July 30, 2013 by smallarmyjeff
One of the most enjoyable parts of my job is meeting with CEOs and founders of organizations. As storytellers for confident brands, it is our responsibility to understand what organizations do, how they do it and whom they do it for. But, conversations with these business leaders provide an opportunity to understand a brand at a much deeper level. These conversations, along with a variety of other research and discovery techniques, help us discover the true soul of the brand — or, as we say, the moral of the story. And that is the foundation for great storytelling.
After conducting countless interviews, I’ve discovered a few key questions that make these conversations insightful, revealing and, most of all, fun. So, if you want to get closer to discovering the soul of a brand, try asking these questions to the brand leader(s):
1. What happened in your life that caused you to start/join [brand]?
Whether it was a personal/family-related event, a situation with a former organization or you joined the company as an intern 20 years earlier, a backstory can tell you a lot about leaders and their unique views of the organization. And, it often brings back many relevant memories that are shared within their story. Let them go off on tangents; it can often reveal the most unexpected information.
2. What gets you most excited about coming into work each day?
The response can help you understand priorities of the organization from a more personal perspective. If the leader is excited about what he will discover, then innovation is likely core to the business. If he is excited about meeting with customers to help them understand/overcome challenges, then solutions/service may be important. Remember to let them do the talking. The more you listen, the more they talk.
3. What keeps you up at night?
Aside from sleep apnea, drugs and newborns (all of which I’ve heard in response to this one), the answer to this question often reveals the greatest fears of the business leader — but in a more fun, approachable perspective. To contrast this, if you simply ask, “Who is your biggest competitor and why?” then you do not necessarily know if they are truly concerned with that competitor and/or what the real issues that they are worried about are. Keep the questions open ended so they have room to go where you may never think to go.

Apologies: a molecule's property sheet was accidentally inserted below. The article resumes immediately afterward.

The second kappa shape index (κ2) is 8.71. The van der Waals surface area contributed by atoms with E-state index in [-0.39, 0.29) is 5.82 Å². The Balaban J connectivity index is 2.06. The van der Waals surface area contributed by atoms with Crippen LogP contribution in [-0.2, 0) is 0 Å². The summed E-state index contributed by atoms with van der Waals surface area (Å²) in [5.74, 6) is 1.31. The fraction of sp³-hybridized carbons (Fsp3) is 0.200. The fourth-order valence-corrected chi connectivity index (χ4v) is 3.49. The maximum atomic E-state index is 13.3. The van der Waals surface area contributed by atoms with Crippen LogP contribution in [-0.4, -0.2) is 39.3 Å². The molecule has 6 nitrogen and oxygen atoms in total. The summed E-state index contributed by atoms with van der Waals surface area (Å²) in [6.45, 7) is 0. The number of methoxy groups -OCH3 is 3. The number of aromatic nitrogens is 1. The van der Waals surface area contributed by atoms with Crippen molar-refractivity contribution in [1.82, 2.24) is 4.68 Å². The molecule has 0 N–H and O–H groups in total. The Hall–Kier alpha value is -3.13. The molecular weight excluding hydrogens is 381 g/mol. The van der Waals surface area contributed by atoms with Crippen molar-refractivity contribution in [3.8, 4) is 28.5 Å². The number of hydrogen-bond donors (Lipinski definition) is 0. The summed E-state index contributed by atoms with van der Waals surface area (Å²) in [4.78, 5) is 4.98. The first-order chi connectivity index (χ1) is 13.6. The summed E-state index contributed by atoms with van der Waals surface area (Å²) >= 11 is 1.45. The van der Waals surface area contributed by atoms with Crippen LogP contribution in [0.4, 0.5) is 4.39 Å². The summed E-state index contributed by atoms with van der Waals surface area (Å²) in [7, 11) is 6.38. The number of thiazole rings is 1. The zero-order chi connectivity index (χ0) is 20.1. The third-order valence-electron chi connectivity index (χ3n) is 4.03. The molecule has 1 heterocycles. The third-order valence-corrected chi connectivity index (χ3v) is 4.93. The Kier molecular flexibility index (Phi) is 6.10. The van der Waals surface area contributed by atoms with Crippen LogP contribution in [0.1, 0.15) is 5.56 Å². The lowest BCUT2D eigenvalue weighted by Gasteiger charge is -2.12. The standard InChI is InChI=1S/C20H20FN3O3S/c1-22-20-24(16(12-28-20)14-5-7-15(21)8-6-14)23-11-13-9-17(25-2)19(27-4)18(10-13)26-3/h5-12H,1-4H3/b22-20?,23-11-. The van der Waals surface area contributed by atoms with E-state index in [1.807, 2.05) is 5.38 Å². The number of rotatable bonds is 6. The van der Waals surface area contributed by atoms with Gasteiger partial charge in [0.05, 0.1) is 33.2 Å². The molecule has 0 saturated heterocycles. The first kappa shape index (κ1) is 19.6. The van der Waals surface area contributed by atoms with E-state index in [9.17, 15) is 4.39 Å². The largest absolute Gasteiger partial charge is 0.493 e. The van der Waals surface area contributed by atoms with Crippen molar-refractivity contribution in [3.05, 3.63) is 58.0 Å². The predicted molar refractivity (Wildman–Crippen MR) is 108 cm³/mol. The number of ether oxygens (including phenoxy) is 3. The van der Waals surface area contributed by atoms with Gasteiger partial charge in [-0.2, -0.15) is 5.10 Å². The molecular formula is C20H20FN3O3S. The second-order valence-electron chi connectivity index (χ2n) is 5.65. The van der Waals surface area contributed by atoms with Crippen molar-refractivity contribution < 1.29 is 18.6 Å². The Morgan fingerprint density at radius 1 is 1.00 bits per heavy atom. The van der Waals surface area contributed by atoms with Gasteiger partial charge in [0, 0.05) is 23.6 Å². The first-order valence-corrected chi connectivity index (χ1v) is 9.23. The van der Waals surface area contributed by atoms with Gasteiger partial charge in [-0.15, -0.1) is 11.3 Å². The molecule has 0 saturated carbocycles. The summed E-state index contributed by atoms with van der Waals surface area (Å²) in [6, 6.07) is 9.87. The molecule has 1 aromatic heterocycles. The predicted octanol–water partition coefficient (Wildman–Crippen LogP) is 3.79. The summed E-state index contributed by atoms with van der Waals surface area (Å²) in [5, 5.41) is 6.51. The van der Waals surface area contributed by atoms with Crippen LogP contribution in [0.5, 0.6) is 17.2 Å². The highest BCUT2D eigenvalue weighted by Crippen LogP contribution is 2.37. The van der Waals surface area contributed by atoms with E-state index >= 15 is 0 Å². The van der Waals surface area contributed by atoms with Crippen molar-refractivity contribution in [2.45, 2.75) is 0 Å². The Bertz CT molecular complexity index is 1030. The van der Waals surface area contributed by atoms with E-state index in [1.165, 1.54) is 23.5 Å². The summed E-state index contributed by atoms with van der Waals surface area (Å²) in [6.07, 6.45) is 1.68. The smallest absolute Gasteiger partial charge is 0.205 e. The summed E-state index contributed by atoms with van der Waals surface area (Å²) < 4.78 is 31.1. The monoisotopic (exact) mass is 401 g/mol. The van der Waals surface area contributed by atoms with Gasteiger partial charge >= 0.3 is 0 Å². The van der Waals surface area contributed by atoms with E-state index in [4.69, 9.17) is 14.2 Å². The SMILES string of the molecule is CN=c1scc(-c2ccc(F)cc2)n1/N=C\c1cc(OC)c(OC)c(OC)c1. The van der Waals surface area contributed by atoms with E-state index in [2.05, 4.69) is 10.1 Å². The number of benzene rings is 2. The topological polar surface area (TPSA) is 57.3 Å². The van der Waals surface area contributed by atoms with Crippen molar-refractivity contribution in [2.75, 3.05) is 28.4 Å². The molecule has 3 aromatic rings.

4. Tell us about the most exciting experience you’ve ever had with this organization.
If you are looking to create a great story, then why not ask the business leader to tell you one themselves. It is another way to truly understand what motivates them and gets them excited. If the mood is right (i.e., you’re both having fun), ask them for their most frustrating story as well. Listening to emotionally charged stories often opens the door to a completely new area of exploration and insight.
5. What is the moral to your story — the core belief that defines who you are?
This one is often best saved for the end of the discussion — after they’ve had some time to look inside themselves from your questions. It can require some set-up, but, if you can get leaders to reveal a core belief (or several key beliefs) that most define who they are, you are that much closer to the moral for their brand. And, when they begin thinking about their own morals, they will immediately begin thinking about the moral for their brand, too.
As always, please share your thoughts and comments – and feel free to add to this list.
PS. We enjoy these conversations so much that, beginning in September, Small Army will be offering a free half-day session to a worthy non-profit each month to help them reveal the moral to their brand story. For all the reasons noted above, key leaders of the organization (i.e., Founder, Executive Director, Board Members, etc.) must participate to be considered. If you know a non-profit that is interested in applying, please have them complete this short form on our website.